Ministry of Justice stays tight-lipped over Atos Origin IT penalties

Information is not in the public interest, MoJ says

The Ministry of Justice has refused to publish information about any occasions when Atos Origin, its lead IT contractor, might have failed to meet service level agreements.

According to a recent Freedom of Information (FOI) response, the MoJ admitted that its contract with Atos contains a clause that allows the department to invoke service credits if certain levels are not met. However, it said that releasing information relating to Service Level Agreements was not in the public interest.

“The contract does not include penalty clauses as such, but does incorporate service levels against which service credits may be invoked for unsatisfactory performance.

“However, the department will not be providing data relating to penalties or service level agreement as it is exempt from disclosure.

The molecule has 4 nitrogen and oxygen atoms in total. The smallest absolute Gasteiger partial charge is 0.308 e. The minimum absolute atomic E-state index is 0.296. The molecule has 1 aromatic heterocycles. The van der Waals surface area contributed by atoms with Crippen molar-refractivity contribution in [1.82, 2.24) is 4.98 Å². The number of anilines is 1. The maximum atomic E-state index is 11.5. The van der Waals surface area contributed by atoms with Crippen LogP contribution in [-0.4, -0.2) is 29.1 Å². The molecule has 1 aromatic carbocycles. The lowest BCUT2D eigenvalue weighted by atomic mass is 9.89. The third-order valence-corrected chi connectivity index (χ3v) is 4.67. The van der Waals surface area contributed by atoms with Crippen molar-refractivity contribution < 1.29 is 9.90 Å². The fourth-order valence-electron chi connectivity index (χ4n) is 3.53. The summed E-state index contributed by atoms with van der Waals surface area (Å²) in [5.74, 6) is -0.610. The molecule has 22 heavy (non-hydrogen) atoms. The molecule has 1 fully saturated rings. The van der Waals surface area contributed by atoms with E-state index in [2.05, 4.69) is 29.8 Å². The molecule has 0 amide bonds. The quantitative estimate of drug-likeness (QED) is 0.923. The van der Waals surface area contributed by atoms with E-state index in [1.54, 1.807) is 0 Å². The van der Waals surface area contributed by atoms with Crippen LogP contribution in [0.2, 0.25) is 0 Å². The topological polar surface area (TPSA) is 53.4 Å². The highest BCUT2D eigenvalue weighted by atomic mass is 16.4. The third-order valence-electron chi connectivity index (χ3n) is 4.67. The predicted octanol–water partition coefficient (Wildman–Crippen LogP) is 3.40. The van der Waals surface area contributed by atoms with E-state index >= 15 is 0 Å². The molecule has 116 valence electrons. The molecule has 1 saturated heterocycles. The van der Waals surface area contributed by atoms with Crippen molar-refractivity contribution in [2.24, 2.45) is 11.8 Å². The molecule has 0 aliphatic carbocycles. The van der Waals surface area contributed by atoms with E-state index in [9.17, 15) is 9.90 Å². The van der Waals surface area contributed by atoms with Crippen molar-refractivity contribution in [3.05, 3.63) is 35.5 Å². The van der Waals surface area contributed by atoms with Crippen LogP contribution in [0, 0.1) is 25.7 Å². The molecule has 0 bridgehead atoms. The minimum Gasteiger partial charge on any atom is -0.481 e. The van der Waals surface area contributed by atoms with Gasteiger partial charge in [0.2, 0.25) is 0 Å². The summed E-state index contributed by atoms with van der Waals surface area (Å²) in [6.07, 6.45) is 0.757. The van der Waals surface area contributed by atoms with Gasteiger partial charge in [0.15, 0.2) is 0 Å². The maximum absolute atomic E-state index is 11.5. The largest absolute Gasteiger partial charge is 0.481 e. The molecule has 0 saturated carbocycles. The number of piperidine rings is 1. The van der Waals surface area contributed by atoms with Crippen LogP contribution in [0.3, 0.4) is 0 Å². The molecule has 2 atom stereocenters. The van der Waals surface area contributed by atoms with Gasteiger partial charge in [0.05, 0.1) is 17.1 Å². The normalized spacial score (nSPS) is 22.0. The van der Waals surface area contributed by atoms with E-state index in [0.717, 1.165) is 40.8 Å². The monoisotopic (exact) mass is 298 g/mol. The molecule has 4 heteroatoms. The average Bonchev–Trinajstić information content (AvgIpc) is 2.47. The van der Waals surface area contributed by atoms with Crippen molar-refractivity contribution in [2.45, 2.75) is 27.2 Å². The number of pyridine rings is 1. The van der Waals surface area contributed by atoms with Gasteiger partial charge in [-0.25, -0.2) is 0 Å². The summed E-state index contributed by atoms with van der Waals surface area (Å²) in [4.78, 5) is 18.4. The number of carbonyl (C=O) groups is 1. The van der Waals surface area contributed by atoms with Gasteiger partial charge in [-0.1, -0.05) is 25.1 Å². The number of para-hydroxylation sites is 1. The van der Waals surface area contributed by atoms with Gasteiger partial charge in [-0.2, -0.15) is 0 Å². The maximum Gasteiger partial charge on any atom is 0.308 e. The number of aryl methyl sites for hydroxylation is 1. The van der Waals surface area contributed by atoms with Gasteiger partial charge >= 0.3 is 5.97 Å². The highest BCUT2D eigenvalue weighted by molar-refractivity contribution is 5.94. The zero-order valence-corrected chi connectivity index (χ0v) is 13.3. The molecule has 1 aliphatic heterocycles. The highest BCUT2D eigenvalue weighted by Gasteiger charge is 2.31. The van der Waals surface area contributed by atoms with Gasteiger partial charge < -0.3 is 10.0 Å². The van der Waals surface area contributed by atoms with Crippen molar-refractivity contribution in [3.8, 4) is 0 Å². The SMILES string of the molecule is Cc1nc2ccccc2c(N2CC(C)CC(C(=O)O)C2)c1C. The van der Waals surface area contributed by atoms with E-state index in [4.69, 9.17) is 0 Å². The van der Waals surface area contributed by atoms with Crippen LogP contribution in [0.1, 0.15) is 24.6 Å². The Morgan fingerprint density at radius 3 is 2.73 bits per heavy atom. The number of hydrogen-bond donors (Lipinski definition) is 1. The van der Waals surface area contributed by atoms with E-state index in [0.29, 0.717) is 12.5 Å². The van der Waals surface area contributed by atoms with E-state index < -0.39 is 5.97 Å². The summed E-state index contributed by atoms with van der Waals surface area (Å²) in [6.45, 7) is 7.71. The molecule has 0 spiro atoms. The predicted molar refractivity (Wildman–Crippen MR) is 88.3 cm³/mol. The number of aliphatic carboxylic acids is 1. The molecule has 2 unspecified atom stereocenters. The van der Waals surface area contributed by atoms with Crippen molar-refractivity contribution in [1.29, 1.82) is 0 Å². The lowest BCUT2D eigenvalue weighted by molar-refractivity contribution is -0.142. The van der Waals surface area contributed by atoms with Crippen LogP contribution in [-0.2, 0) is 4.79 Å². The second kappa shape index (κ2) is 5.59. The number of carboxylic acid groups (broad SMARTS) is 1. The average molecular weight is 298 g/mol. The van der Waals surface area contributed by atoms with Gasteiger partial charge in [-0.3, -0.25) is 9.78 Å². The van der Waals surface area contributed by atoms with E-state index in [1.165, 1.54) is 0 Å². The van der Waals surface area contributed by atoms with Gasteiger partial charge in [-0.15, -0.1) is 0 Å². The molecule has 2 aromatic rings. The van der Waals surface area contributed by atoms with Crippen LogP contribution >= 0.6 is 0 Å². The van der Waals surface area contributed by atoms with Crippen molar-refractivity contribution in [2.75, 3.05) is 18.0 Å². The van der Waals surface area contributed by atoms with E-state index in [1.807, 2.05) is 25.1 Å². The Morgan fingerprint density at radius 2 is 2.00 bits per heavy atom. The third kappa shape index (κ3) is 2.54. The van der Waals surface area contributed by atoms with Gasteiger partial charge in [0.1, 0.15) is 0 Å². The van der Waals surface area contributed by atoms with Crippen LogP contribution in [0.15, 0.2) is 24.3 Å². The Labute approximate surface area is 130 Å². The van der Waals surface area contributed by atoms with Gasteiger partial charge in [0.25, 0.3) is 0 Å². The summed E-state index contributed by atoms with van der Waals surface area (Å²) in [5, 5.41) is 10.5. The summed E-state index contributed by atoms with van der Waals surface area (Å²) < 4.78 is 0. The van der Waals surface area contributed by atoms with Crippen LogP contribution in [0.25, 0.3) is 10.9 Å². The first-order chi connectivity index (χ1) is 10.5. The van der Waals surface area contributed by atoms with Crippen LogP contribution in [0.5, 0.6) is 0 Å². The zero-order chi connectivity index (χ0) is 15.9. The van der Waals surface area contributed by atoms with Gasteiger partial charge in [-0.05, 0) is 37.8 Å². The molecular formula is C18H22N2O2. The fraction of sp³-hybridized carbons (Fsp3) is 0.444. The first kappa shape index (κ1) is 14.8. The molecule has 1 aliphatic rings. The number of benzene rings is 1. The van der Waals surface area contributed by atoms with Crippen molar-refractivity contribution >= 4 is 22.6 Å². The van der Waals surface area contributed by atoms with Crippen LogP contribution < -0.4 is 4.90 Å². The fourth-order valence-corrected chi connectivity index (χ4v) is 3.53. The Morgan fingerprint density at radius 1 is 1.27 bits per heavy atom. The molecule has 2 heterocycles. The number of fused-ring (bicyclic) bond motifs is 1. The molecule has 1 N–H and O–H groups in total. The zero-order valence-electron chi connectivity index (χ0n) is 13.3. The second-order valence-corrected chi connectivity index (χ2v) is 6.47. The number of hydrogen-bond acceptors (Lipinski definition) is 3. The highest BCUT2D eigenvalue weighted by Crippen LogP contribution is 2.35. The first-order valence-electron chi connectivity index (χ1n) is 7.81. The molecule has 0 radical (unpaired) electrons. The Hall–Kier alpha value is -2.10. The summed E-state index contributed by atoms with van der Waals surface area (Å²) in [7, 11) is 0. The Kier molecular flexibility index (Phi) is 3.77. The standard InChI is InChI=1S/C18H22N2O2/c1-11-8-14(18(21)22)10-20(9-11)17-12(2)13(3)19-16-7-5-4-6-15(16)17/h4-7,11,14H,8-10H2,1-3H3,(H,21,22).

“In this case, we believe that the information would be likely to prejudice the commercial interests of any person, including the department who holds it,” the department wrote in its response.

It added: “In this case, we have concluded that the public interest favours withholding the information.”

However, Richard Bacon, MP for South Norfolk, said that this response was a sign that there is too much secrecy around government contracts.

“The best way to secure the public interest is to obtain good value for money for taxpayers from tightly-managed IT contracts, which deliver what they were supposed to deliver, at a reasonable price.

“It is not at all obvious that taxpayers benefit from secrecy in the management of IT contracts. On the contrary, the people most likely to gain are those trying to cover up costly mistakes. These contracts are paid for with taxpayers’ money and taxpayers have the right to know how their money is spent,” he said.

Atos’ £580 million contract with the MoJ began on 23 October 2006, and is due to expire on 22 October 2013. There is an option to extend the contract to p to 22 October 2016, and the value of the contract is subject to change as new projects are commissioned. Atos declined to comment on the issue.

Computer World

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